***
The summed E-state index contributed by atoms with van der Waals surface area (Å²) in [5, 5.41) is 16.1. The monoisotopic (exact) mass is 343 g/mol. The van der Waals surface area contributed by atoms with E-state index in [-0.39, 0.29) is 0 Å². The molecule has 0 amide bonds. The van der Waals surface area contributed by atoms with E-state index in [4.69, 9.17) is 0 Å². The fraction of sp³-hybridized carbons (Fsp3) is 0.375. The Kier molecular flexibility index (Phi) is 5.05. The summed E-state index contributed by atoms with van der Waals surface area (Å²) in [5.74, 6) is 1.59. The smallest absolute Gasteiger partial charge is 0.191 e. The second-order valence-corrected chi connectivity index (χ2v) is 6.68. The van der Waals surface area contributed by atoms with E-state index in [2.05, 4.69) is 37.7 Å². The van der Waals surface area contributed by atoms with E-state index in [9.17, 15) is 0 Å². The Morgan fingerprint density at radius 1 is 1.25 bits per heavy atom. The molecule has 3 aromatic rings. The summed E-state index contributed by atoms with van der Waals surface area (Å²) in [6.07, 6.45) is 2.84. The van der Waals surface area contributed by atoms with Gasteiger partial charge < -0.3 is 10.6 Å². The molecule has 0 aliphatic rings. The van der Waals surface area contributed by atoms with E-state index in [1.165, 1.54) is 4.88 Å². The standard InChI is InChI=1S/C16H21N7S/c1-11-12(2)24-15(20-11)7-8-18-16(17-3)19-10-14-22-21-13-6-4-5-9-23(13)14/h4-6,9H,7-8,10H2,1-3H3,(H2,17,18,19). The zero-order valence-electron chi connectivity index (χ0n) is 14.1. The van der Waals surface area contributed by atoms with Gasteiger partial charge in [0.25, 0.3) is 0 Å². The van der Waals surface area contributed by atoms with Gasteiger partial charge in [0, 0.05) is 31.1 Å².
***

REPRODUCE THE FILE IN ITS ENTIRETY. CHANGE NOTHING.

The summed E-state index contributed by atoms with van der Waals surface area (Å²) in [5, 5.41) is 16.1. The monoisotopic (exact) mass is 343 g/mol. The van der Waals surface area contributed by atoms with E-state index in [-0.39, 0.29) is 0 Å². The molecule has 0 amide bonds. The van der Waals surface area contributed by atoms with E-state index in [4.69, 9.17) is 0 Å². The fraction of sp³-hybridized carbons (Fsp3) is 0.375. The Kier molecular flexibility index (Phi) is 5.05. The summed E-state index contributed by atoms with van der Waals surface area (Å²) in [5.74, 6) is 1.59. The smallest absolute Gasteiger partial charge is 0.191 e. The second-order valence-corrected chi connectivity index (χ2v) is 6.68. The van der Waals surface area contributed by atoms with E-state index in [2.05, 4.69) is 37.7 Å². The van der Waals surface area contributed by atoms with E-state index in [9.17, 15) is 0 Å². The Morgan fingerprint density at radius 1 is 1.25 bits per heavy atom. The molecule has 3 aromatic rings. The summed E-state index contributed by atoms with van der Waals surface area (Å²) in [6.07, 6.45) is 2.84. The van der Waals surface area contributed by atoms with Gasteiger partial charge < -0.3 is 10.6 Å². The molecule has 0 aliphatic rings. The van der Waals surface area contributed by atoms with E-state index in [1.165, 1.54) is 4.88 Å². The standard InChI is InChI=1S/C16H21N7S/c1-11-12(2)24-15(20-11)7-8-18-16(17-3)19-10-14-22-21-13-6-4-5-9-23(13)14/h4-6,9H,7-8,10H2,1-3H3,(H2,17,18,19). The zero-order valence-electron chi connectivity index (χ0n) is 14.1. The van der Waals surface area contributed by atoms with Gasteiger partial charge in [0.25, 0.3) is 0 Å². The van der Waals surface area contributed by atoms with Gasteiger partial charge in [0, 0.05) is 31.1 Å².